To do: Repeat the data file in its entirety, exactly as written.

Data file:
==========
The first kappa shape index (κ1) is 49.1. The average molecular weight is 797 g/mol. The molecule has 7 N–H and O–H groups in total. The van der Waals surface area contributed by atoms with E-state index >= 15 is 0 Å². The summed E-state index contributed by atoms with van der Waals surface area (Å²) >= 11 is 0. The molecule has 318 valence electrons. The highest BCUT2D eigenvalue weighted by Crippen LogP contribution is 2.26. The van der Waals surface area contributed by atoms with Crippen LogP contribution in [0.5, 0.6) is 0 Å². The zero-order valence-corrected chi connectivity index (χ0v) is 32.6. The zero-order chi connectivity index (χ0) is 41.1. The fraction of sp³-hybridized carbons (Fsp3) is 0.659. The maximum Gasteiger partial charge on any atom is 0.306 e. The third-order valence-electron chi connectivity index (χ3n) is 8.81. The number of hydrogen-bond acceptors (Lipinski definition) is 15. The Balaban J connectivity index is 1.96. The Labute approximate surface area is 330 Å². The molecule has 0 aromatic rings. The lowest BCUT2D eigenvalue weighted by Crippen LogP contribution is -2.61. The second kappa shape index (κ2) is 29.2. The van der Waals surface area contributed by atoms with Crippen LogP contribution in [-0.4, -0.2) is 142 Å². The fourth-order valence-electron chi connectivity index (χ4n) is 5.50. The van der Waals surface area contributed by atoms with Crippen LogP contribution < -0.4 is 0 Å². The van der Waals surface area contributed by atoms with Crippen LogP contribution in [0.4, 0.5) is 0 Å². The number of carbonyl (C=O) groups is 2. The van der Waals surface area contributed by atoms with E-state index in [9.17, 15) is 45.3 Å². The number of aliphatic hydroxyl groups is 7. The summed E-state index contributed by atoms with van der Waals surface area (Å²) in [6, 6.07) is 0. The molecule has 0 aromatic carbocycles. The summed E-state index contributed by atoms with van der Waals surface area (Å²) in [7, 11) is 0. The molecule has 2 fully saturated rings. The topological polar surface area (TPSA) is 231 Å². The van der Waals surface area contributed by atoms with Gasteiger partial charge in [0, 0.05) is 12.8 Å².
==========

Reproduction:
The first kappa shape index (κ1) is 49.1. The average molecular weight is 797 g/mol. The molecule has 7 N–H and O–H groups in total. The van der Waals surface area contributed by atoms with E-state index >= 15 is 0 Å². The summed E-state index contributed by atoms with van der Waals surface area (Å²) >= 11 is 0. The molecule has 318 valence electrons. The highest BCUT2D eigenvalue weighted by Crippen LogP contribution is 2.26. The van der Waals surface area contributed by atoms with Crippen LogP contribution in [0.5, 0.6) is 0 Å². The zero-order valence-corrected chi connectivity index (χ0v) is 32.6. The zero-order chi connectivity index (χ0) is 41.1. The fraction of sp³-hybridized carbons (Fsp3) is 0.659. The maximum Gasteiger partial charge on any atom is 0.306 e. The third-order valence-electron chi connectivity index (χ3n) is 8.81. The number of hydrogen-bond acceptors (Lipinski definition) is 15. The Balaban J connectivity index is 1.96. The Labute approximate surface area is 330 Å². The molecule has 0 aromatic rings. The lowest BCUT2D eigenvalue weighted by Crippen LogP contribution is -2.61. The second kappa shape index (κ2) is 29.2. The van der Waals surface area contributed by atoms with Crippen LogP contribution in [-0.4, -0.2) is 142 Å². The fourth-order valence-electron chi connectivity index (χ4n) is 5.50. The van der Waals surface area contributed by atoms with Crippen LogP contribution < -0.4 is 0 Å². The van der Waals surface area contributed by atoms with Crippen LogP contribution in [0.4, 0.5) is 0 Å². The number of carbonyl (C=O) groups is 2. The van der Waals surface area contributed by atoms with E-state index in [9.17, 15) is 45.3 Å². The number of aliphatic hydroxyl groups is 7. The summed E-state index contributed by atoms with van der Waals surface area (Å²) in [6, 6.07) is 0. The molecule has 0 aromatic carbocycles. The summed E-state index contributed by atoms with van der Waals surface area (Å²) in [7, 11) is 0. The molecule has 2 fully saturated rings. The topological polar surface area (TPSA) is 231 Å². The van der Waals surface area contributed by atoms with Gasteiger partial charge in [0, 0.05) is 12.8 Å².